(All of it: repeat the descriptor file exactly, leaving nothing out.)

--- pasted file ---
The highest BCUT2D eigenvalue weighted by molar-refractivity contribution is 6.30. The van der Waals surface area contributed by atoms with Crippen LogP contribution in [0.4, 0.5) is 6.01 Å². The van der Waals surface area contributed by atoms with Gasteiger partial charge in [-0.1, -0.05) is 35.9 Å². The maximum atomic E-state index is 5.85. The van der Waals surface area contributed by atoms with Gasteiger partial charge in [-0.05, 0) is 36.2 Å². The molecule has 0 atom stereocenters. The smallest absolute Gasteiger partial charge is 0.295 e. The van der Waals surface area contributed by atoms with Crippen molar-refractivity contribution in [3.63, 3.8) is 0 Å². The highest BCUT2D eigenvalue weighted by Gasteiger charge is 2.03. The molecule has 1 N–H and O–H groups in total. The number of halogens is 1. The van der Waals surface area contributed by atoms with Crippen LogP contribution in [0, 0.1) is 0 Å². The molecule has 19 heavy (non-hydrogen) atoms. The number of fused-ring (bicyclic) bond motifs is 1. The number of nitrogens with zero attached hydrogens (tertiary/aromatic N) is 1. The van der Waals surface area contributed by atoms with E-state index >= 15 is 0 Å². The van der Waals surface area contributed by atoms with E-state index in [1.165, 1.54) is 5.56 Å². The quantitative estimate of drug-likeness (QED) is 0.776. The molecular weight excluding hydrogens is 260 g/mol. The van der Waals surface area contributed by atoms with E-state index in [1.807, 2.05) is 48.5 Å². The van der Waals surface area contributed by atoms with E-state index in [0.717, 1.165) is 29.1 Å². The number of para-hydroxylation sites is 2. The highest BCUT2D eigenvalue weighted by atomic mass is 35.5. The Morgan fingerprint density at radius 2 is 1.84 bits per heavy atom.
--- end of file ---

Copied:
The highest BCUT2D eigenvalue weighted by molar-refractivity contribution is 6.30. The van der Waals surface area contributed by atoms with Crippen LogP contribution in [0.4, 0.5) is 6.01 Å². The van der Waals surface area contributed by atoms with Gasteiger partial charge in [-0.1, -0.05) is 35.9 Å². The maximum atomic E-state index is 5.85. The van der Waals surface area contributed by atoms with Gasteiger partial charge in [-0.05, 0) is 36.2 Å². The molecule has 0 atom stereocenters. The smallest absolute Gasteiger partial charge is 0.295 e. The van der Waals surface area contributed by atoms with Crippen molar-refractivity contribution in [3.63, 3.8) is 0 Å². The highest BCUT2D eigenvalue weighted by Gasteiger charge is 2.03. The molecule has 1 N–H and O–H groups in total. The number of halogens is 1. The van der Waals surface area contributed by atoms with Crippen LogP contribution in [0, 0.1) is 0 Å². The molecule has 19 heavy (non-hydrogen) atoms. The number of fused-ring (bicyclic) bond motifs is 1. The number of nitrogens with zero attached hydrogens (tertiary/aromatic N) is 1. The van der Waals surface area contributed by atoms with E-state index >= 15 is 0 Å². The van der Waals surface area contributed by atoms with E-state index in [1.165, 1.54) is 5.56 Å². The quantitative estimate of drug-likeness (QED) is 0.776. The molecular weight excluding hydrogens is 260 g/mol. The van der Waals surface area contributed by atoms with E-state index in [1.807, 2.05) is 48.5 Å². The van der Waals surface area contributed by atoms with E-state index in [0.717, 1.165) is 29.1 Å². The number of para-hydroxylation sites is 2. The highest BCUT2D eigenvalue weighted by atomic mass is 35.5. The Morgan fingerprint density at radius 2 is 1.84 bits per heavy atom.